We visit the Wayback Machine this week to 2015 and the start, for us, of a classic adventure. At the time, we were introducing our series of Classic Escapes, weekend adventures that would take us deeper into the Southern Appalachians for longer, more challenging, and more rewarding hikes. We’ve been refining the Classics concept since, and shortly will unveil a new iteration of classics we call Hike Camp. We’ll share details in mid-March. Until then, we revisit the Classic hike that started it all, at Doughton Park on the Blue Ridge Parkway.
At a trip planning meeting for our backpacking trip on the AT this weekend, we were about to wrap up when one last thought occurred.
“Oh, and be prepared for the nights,” I added. “They can be long.”
Really, really long.
This weekend, for instance, sunset is at 5:44 p.m. where we’re headed. However, both nights of our stay we’ll be camped low on the mountain, meaning we’ll lose sunlight a good half hour earlier. Sunrise the next morning is at 7:39 a.m. — again, because we’ll be well below the ridge, let’s make that 8. That’s nearly 15 hours of dark — cold dark. If there’s enough dry wood and we can get a fire going, we can shave 2-3 hours off the front end of that. Still, that’s more than half of a 24-hour day confined to a space not much longer or wider than you are, and that you can barely sit up in. That’s why adding be-prepared-for-the-long-nights as an afterthought is more than a small oversight.
We take a lot of groups on weekend hiking trips to the mountains. As a result, we stay in a lot of group campgrounds. When we book a group campground, we look at a number of factors, including:
- Proximity to good hiking. Ideally, we look for a campground with immediate access to trails — and not just any old trails, but trails that will yield a full day of memorable hiking. If we can treat people to an entire day of using just their own feet to get around, we we find they enjoy the day that much more..
- Shaded camping. We hike mostly in summer, so we need to pitch tents where they won’t broil during the day.
- A commons area. A big fire pit, a picnic table or two, rocks or logs to sit on — we don’t ask much, but these are biggies.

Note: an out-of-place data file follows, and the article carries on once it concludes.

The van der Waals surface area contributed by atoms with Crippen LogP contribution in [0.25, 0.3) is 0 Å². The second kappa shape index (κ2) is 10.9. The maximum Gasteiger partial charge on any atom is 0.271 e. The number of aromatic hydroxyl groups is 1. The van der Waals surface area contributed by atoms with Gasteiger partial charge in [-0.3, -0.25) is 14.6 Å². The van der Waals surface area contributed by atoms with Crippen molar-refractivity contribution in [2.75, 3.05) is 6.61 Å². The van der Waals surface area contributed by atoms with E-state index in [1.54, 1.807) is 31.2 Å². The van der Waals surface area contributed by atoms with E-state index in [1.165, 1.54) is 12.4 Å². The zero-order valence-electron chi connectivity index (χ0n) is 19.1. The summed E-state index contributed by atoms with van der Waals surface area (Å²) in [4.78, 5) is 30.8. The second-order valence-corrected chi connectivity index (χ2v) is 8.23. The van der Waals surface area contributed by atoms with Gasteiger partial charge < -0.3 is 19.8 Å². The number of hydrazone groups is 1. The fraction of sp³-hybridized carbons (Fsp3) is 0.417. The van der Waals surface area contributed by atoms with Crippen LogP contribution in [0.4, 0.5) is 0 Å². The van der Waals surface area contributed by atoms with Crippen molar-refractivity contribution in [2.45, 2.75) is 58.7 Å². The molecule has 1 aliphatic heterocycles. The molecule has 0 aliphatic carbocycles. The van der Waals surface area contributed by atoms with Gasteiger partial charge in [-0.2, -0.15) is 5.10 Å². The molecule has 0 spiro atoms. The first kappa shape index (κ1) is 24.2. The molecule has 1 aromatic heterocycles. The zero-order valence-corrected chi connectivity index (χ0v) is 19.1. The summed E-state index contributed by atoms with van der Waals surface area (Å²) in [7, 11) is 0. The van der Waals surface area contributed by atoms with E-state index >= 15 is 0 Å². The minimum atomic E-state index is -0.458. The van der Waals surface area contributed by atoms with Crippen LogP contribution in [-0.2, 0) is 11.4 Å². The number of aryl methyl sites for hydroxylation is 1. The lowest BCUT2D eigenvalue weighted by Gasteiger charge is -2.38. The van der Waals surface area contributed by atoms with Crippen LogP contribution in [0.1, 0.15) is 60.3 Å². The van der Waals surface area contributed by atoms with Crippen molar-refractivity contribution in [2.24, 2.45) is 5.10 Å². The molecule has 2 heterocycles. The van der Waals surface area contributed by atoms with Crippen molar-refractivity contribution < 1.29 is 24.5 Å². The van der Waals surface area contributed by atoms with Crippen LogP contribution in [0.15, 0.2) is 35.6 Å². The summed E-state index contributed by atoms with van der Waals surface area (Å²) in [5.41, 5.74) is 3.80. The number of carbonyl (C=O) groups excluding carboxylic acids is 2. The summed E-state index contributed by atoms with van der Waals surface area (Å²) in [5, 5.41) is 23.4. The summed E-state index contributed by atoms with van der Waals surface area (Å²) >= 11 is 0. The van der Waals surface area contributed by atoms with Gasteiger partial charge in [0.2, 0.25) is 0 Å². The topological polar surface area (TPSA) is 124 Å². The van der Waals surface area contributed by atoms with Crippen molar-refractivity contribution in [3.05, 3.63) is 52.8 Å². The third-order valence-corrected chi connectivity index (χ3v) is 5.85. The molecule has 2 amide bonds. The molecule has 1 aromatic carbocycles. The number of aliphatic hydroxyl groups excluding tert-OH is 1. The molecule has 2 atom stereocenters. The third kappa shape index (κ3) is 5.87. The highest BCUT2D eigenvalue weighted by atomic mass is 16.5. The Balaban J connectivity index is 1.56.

- Basic amenities. We need water at the campsite, we’d like a privy not too far away. A bathhouse, of course, is nice. And if we can park a reasonable distance away — within 50 yards of the campsite, say — all the better.
- Privacy. From others in the group, to some degree (hey, we all need a little me time), but mostly from neighboring campers. We escape to the wild for various reasons; it’s those who escape to the wild to be wild that we prefer to avoid.
- Good vibe. Most importantly, the site must have a good vibe. It needn’t be immaculately groomed; rather, we like a spot that fits in with the natural surroundings. Sometimes you know the second you drive up, sometimes it takes a night or two of camaraderie to summons the vibe.
There are other factors, but these are the basics. Based on these basics, here are our our five favorite group campgrounds in North Carolina.
And does your party have reservations? the campground host inquires upon your arrival.
OK, maybe it doesn’t work quite like that. But increasingly in this evermore-outdoor-loving world, you do need reservations to spend an evening in the woods. And some places that require them may surprise you.
Tuesday at lunch I headed to a favorite local wild area for a two-mile hike. Five minutes in and I was a glow: my eyes stung with sweat, my shirt stuck to me, I’d even collected a cobweb or two. Ah, the return of hot weather hiking.
I love a good hike in the heat. In large part that’s because not everyone else does. Head out on a day when the temperature’s in the upper 80s, as it was Tuesday, and there’s a good chance you won’t see another soul on the trail. But the summer forest is a whole other world: it’s teaming with life, yet it’s oddly quiet. It’s the best time of year to find a secluded spot and plant yourself for 15 minutes and quietly observe the world around you.